Editor Column: How do you ‘make America great again?’
Unlike previous elections, I have not followed this presidential race with the fervor of previous ones, largely because in this constant media cycle it can quickly lead to the dangerous act of constant consumption, and I just don’t have the time.
Still, sitting on the bleachers at the new Jack Smith Gymnasium Tuesday, while waiting for the end of the girls junior varsity game, I found myself scrolling through Twitter as the voting in New Hampshire was ending. It didn’t take long for the Associated Press to accurately call the winners: Donald Trump and Sen. Bernie Sanders.
The great thing about Twitter is that it both serves as a constant stream of news and commentary, depending on who and what you follow. Shortly after the AP called the race I came across this tweet from Eli Stokols, a national political reporter for Politico and a former reporter for Denver’s KDVR-TV.
Here’s the tweet:
So, your two #NHprimary winners are a socialist and a guy who said the word “p**sy” on stage the night before the election. Makes sense.
The socialist, of course, is Sanders and the guy who used the derogatory term, of course, is Trump. More specifically, the incident referenced occurred the night before the nation’s first primary at a Trump rally where a woman shouted out the insult. Numerous media organizations published stories on the incident, including CNN, which reported, “After first calling on a woman close to the stage to ‘shout it out’ again, Trump repeated the woman’s one-word insult aimed at Cruz: ‘She said he’s a p**sy.’”
I point this out not because it’s surprising — if anything, such colorful comments are to be expected from Trump, who has used incidents involving his offensive language as rallying cries against political correctness.
Rather, the tweet was a comical take on Tuesday’s outcome; a sort of “only in America” way of looking at things that on face value seem absurd.
What struck me about Tuesday’s primary also was unsurprising, but it was troubling enough that I decided to break my pledge to stick to more local and personal subjects, and write about national politics of all things. It was Trump’s victory speech and the entire lack of anything substantive. It was maddening.
I can make sense of the populous rage that has helped fuel Trump’s and Sanders’ respective rises. Months ago, when I was among the many people saying Trump would never last, I repeatedly said I would like some of the incessant media attention to be diverted from Trump’s every move to the people enthused by his candidacy. A profile of the average Trump-supporting American seemed like a more interesting and insightful use of a media organization’s resources.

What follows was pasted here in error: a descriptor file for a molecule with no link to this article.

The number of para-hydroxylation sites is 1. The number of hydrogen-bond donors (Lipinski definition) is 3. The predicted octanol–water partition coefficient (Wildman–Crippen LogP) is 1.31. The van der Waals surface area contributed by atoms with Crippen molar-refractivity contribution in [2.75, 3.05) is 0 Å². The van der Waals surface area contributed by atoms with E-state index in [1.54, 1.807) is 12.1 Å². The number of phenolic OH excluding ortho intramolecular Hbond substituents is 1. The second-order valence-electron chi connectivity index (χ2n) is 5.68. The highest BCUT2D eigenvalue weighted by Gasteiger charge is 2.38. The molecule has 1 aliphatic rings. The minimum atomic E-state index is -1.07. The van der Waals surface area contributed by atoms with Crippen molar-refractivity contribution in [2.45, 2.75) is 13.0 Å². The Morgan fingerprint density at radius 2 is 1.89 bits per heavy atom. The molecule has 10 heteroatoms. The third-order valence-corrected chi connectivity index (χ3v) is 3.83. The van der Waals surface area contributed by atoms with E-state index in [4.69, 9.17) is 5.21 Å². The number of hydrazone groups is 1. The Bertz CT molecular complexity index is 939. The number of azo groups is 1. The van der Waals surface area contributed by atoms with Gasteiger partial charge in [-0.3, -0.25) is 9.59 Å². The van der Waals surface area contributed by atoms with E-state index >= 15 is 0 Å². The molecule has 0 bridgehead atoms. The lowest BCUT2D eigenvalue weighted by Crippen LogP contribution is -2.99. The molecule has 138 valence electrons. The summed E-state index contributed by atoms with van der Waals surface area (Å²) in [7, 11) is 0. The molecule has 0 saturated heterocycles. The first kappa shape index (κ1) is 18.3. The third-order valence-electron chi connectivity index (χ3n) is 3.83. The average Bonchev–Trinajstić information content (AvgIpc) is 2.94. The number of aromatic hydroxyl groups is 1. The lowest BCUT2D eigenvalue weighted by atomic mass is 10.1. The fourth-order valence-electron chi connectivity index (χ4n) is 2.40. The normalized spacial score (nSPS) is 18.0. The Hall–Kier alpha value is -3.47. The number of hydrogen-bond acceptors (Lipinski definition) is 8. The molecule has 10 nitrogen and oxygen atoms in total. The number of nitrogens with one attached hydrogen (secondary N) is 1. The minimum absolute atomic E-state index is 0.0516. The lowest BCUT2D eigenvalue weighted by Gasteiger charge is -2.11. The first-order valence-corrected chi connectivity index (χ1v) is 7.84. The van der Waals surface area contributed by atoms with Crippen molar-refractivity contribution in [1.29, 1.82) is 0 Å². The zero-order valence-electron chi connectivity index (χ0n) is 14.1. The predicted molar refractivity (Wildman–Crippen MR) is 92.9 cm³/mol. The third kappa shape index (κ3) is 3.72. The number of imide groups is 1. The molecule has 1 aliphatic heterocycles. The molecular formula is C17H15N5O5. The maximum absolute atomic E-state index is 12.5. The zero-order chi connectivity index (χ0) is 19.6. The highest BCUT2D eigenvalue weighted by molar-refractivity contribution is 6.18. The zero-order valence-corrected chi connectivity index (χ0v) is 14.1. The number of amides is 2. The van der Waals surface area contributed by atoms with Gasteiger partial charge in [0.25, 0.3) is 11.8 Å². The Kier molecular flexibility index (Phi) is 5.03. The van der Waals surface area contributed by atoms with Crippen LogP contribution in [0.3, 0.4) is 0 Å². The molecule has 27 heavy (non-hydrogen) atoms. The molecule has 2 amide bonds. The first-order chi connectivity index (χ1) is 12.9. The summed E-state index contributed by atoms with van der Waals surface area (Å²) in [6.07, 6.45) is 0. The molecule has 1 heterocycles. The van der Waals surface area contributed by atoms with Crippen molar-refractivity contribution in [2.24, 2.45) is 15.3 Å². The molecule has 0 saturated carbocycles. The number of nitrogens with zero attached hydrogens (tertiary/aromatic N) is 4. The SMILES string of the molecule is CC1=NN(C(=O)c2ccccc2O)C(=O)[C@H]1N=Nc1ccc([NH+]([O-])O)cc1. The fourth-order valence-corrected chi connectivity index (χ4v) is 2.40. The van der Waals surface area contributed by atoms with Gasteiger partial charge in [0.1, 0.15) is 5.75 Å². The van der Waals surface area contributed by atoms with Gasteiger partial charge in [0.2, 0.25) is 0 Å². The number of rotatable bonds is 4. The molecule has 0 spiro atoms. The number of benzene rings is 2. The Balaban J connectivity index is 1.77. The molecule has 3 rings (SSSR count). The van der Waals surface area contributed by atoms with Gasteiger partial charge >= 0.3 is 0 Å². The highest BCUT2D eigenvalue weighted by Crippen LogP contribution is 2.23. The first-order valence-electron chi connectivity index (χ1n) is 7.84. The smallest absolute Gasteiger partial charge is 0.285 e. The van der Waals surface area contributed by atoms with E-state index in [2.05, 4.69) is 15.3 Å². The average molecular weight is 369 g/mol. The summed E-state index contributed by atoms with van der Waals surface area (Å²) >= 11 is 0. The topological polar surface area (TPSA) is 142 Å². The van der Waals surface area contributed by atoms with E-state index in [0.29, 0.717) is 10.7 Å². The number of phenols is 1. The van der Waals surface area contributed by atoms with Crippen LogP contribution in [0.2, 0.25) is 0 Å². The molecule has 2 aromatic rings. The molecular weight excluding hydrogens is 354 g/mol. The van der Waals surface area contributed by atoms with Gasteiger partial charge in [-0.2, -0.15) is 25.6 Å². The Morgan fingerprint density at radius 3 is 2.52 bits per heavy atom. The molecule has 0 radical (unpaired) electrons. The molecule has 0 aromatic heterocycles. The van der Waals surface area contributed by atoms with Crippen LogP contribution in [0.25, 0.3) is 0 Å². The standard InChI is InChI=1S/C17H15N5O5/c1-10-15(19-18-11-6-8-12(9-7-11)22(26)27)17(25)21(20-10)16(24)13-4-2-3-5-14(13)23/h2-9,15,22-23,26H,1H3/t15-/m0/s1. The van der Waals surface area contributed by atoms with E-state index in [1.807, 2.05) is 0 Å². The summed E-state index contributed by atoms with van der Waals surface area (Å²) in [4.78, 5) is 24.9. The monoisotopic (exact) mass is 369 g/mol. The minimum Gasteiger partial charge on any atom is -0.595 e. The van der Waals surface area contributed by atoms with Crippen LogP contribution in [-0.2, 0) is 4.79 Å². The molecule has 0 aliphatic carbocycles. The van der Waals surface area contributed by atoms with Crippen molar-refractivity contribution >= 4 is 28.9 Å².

Some iterations of that idea have materialized over the months and the question of “who” has been somewhat addressed, as has the question of “why.” Still, I come back to Tuesday’s victory speech in New Hampshire. Here is a sample of what irked me:
“We’re going to make America great again — we’re going to do it the old fashioned way. We’re going to beat China, Japan, beat Mexico at trade.”
“We’re going to make great deals. We’re going to rebuild our military. Nobody — nobody is going to mess with us. Believe me, nobody. We are going to take care of our vets! … We’re going to take care of our vets. Our vets are treated horribly. They’re our greatest people. Our vets are going to be taken care of … “
Also in his remarks was a pledge to close the borders to illegal immigrants, a vow to “knock the hell out of” ISIS, a promise to prevent the “chipping away” of the Second Amendment, and more.
I point this out not because of partisan or ideological differences that I may or may not have, but because they are all devoid of any actual policy, and instead reliant on Trump’s message that he is great and can get these things done, which is incredibly egotistical and asinine.
How do you actually “beat” other countries at trade? What are you going to do to take care of our vets? What are you going to replace ObamaCare with? What does rebuilding our military entail?
It’s worth noting that policies and campaign rhetoric from any candidate, on any side of the aisle can be scrutinized and picked apart. Some on Tuesday commented fairly on Sanders’ emphasis on a singular issue.
Also in fairness to Trump, his remarks came during a speech, which is not exactly the ideal setting for deep policy dives and explanations. Sure enough, more details are available on the campaign website http://www.donaldjtrump.com.
I’ll spare further thoughts on those details, partially due to the fact that as previously mentioned, you can pick all of these apart for all the candidates and that was not my intention in writing this — and neither do I have the time nor space to do that for the other 37 candidates (joking, obviously) still in the race.
I’ll leave it to you if you want to try and get the answers. You might be satisfied or you might be left with more questions. My only hope is that whether it’s rage, such as in my case, enthusiasm or any other emotion, we all take time to dig beyond the sound-bites and learn how these people actually intend to take/make/restore, our country/America, back/great again.
Ryan Hoffman is now fully consumed by the presidential election and heading to Las Vegas to bet on the South Carolina primary. You can contact him at 970-685-2103 or at email@example.com.
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